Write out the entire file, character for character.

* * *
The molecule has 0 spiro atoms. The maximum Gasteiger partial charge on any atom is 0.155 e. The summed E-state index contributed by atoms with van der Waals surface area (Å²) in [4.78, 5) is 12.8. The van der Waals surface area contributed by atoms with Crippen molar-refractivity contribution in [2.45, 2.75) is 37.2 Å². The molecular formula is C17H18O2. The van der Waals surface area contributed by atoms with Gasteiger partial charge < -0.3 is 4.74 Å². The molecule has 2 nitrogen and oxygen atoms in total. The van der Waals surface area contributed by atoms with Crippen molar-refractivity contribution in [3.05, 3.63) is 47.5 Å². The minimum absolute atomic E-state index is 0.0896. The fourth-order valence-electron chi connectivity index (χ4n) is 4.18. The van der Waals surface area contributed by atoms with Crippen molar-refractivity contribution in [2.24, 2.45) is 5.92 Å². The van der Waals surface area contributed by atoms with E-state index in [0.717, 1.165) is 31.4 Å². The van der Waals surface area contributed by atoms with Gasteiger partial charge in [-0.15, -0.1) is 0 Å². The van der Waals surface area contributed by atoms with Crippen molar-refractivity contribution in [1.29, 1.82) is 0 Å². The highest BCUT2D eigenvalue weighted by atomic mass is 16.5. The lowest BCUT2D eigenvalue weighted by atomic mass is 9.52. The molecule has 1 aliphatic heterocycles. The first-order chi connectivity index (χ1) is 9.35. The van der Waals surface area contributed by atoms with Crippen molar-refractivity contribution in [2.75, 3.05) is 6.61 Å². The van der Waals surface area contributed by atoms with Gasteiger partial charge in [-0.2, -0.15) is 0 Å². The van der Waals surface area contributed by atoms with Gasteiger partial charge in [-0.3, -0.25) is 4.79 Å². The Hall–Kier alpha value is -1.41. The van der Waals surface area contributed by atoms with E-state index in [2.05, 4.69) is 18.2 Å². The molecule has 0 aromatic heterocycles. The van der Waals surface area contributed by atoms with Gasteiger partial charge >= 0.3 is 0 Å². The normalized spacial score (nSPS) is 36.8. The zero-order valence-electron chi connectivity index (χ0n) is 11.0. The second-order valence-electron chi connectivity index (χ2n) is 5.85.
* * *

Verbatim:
The molecule has 0 spiro atoms. The maximum Gasteiger partial charge on any atom is 0.155 e. The summed E-state index contributed by atoms with van der Waals surface area (Å²) in [4.78, 5) is 12.8. The van der Waals surface area contributed by atoms with Crippen molar-refractivity contribution in [2.45, 2.75) is 37.2 Å². The molecular formula is C17H18O2. The van der Waals surface area contributed by atoms with Gasteiger partial charge < -0.3 is 4.74 Å². The molecule has 2 nitrogen and oxygen atoms in total. The van der Waals surface area contributed by atoms with Crippen molar-refractivity contribution in [3.05, 3.63) is 47.5 Å². The minimum absolute atomic E-state index is 0.0896. The fourth-order valence-electron chi connectivity index (χ4n) is 4.18. The van der Waals surface area contributed by atoms with Crippen molar-refractivity contribution in [2.24, 2.45) is 5.92 Å². The van der Waals surface area contributed by atoms with E-state index in [0.717, 1.165) is 31.4 Å². The van der Waals surface area contributed by atoms with Gasteiger partial charge in [-0.15, -0.1) is 0 Å². The van der Waals surface area contributed by atoms with Crippen molar-refractivity contribution in [1.29, 1.82) is 0 Å². The highest BCUT2D eigenvalue weighted by atomic mass is 16.5. The lowest BCUT2D eigenvalue weighted by atomic mass is 9.52. The molecule has 1 aliphatic heterocycles. The first-order chi connectivity index (χ1) is 9.35. The van der Waals surface area contributed by atoms with Crippen molar-refractivity contribution in [2.75, 3.05) is 6.61 Å². The van der Waals surface area contributed by atoms with Gasteiger partial charge in [-0.2, -0.15) is 0 Å². The van der Waals surface area contributed by atoms with Gasteiger partial charge in [-0.3, -0.25) is 4.79 Å². The Hall–Kier alpha value is -1.41. The van der Waals surface area contributed by atoms with E-state index in [2.05, 4.69) is 18.2 Å². The molecule has 0 aromatic heterocycles. The van der Waals surface area contributed by atoms with Gasteiger partial charge >= 0.3 is 0 Å². The normalized spacial score (nSPS) is 36.8. The zero-order valence-electron chi connectivity index (χ0n) is 11.0. The second-order valence-electron chi connectivity index (χ2n) is 5.85.